Divorce often becomes very expensive once the years of wedded bliss are ended. When married couples split up, their marital assets are fair game to be split as well. For the past 40 years, pension benefits have been protected by the Employee Retirement Security Act of 1974 — ERISA, a complex set of regulations that deal with workplace retirement plans. Then, in 1984, the Retirement Equity Act put spousal protections into place.
Accrued or vested retirement benefits are community property, and this means they are divided in a divorce. Retirement benefits that fall into the community benefit pool are military pensions, veterans' educational benefits, ERISA funds, IRAs, Keogh plans, employee stock option plans and 401(k)s.
Retirement benefits that are not classified as community property are Social Security payments, compensation for military injuries and worker's compensation disability awards.
There are two options for dividing retirement benefits: present-day valuation buy-out and division into two accounts. It may be advisable to hire a professional before making a decision. If you choose to divide a retirement account, you want to be sure that you don't lose any tax advantages.
You need to check how your state considers pensions in a divorce. Many believe that if the pension was earned during the marriage, the spouse is eligible to receive a percentage of it. If a court chooses, it can issue a domestic relations order that is taken up by the plan administrator, which notifies spouses when both can collect.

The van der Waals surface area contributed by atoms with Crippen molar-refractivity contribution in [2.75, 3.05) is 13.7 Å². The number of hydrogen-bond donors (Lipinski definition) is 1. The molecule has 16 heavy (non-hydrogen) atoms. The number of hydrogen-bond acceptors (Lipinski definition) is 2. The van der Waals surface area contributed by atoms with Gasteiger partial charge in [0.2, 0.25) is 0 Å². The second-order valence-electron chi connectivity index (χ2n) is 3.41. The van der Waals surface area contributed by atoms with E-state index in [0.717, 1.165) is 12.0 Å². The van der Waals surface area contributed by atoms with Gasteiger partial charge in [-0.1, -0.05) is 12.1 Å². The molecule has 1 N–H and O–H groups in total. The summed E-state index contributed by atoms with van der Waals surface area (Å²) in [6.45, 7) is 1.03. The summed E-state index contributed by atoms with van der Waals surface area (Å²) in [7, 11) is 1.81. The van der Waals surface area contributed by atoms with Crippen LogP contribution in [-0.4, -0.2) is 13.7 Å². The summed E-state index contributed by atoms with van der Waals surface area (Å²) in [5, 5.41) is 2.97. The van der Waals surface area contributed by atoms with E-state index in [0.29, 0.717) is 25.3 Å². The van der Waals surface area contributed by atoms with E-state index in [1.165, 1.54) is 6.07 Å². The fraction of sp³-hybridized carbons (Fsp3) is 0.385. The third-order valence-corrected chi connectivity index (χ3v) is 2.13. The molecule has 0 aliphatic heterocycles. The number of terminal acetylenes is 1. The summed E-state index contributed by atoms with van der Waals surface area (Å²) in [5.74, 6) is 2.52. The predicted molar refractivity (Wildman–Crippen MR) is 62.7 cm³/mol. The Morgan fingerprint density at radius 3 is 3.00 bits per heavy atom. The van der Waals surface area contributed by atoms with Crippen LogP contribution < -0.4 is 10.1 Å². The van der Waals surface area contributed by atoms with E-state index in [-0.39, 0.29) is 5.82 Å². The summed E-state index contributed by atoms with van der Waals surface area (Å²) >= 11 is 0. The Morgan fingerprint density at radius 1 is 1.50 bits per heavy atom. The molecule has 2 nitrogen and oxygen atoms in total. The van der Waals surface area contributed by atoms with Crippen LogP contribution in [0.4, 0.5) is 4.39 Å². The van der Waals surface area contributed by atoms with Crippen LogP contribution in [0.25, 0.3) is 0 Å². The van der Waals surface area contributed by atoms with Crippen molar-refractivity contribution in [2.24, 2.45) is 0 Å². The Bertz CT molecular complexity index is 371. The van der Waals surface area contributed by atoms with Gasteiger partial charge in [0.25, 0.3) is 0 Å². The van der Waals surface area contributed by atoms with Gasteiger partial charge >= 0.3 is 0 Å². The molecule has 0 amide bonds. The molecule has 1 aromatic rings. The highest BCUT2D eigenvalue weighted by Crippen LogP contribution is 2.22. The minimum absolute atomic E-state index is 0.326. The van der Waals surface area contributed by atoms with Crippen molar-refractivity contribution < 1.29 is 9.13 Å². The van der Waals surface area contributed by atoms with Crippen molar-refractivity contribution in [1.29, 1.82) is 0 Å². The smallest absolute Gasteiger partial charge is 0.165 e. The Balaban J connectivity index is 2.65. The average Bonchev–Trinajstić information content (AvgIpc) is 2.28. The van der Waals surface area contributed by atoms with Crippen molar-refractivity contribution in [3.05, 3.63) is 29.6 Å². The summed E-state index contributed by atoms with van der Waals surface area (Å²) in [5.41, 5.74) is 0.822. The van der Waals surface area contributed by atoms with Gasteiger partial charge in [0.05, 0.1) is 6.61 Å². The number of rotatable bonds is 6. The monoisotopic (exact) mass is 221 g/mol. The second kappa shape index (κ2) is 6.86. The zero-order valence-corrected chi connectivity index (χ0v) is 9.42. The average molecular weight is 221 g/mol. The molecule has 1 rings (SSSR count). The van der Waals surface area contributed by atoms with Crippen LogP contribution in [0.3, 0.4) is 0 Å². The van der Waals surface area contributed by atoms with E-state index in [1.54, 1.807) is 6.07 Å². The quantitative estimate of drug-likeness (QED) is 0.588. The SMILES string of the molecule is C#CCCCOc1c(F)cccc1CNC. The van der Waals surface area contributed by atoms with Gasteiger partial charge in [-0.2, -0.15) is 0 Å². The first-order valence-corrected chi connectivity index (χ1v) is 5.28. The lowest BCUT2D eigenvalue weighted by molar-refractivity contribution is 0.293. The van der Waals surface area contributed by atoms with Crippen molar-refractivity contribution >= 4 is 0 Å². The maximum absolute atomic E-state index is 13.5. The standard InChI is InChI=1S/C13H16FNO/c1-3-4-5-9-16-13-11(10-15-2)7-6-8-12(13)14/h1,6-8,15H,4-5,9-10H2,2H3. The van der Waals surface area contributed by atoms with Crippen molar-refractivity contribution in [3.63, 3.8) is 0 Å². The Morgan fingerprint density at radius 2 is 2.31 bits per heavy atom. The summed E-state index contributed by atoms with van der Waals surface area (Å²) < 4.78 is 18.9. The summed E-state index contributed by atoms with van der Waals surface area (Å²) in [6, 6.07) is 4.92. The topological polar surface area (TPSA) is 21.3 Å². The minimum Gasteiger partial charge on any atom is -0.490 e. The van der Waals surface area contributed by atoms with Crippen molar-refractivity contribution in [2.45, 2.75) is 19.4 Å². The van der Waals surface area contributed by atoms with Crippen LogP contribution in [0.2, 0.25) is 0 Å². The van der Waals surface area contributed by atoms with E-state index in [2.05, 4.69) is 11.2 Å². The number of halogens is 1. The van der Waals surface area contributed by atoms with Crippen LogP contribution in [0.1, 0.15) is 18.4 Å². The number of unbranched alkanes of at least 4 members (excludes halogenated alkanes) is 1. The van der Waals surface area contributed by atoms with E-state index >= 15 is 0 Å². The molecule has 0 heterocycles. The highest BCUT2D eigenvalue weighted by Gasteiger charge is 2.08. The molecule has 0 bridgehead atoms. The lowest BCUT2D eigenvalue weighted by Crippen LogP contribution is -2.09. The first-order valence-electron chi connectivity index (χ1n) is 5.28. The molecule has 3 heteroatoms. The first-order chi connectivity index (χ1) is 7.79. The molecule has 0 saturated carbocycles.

In some states, the balance on a 401(k) or IRA on the date of marriage is looked at as the earner's property and everything after that is subject to division.
The rules relating to any division at divorce are complicated and vary from state to state and retirement system to retirement system. Rights vary depending on when a divorce occurred —divorces that happened before pensions were considered marital assets or before retirement plan rules changed to permit direct payment to former spouses are treated differently than after the rules changed.
It is up to state divorce courts to decide whether and how pension assets are divided and whether survivors benefits are payable. Except for Social Security and Railroad Retirement benefits, a court order — the domestic relations order — is necessary for someone who has been divorced to get a share of a pension.
If a pension is divided between divorcing spouses, it must generally be done at the time of divorce, when other marital assets are divided. The court order or court-approved property settlement provides for a pension plan to make payments to a former spouse.
Finally, there's Social Security. In brief, for marriages that lasted 10 years or more, ex-spouses (husband or wife) have a choice of half of their ex's benefits or all of what they're entitled to on their own. However, remarried spouses have no claim on their ex's Social Security, unless the later marriage ends. In any event, the amount either party claims has no effect on what the other receives. As with many retirement benefit rules, it can get complicated, so be sure to work with a professional.
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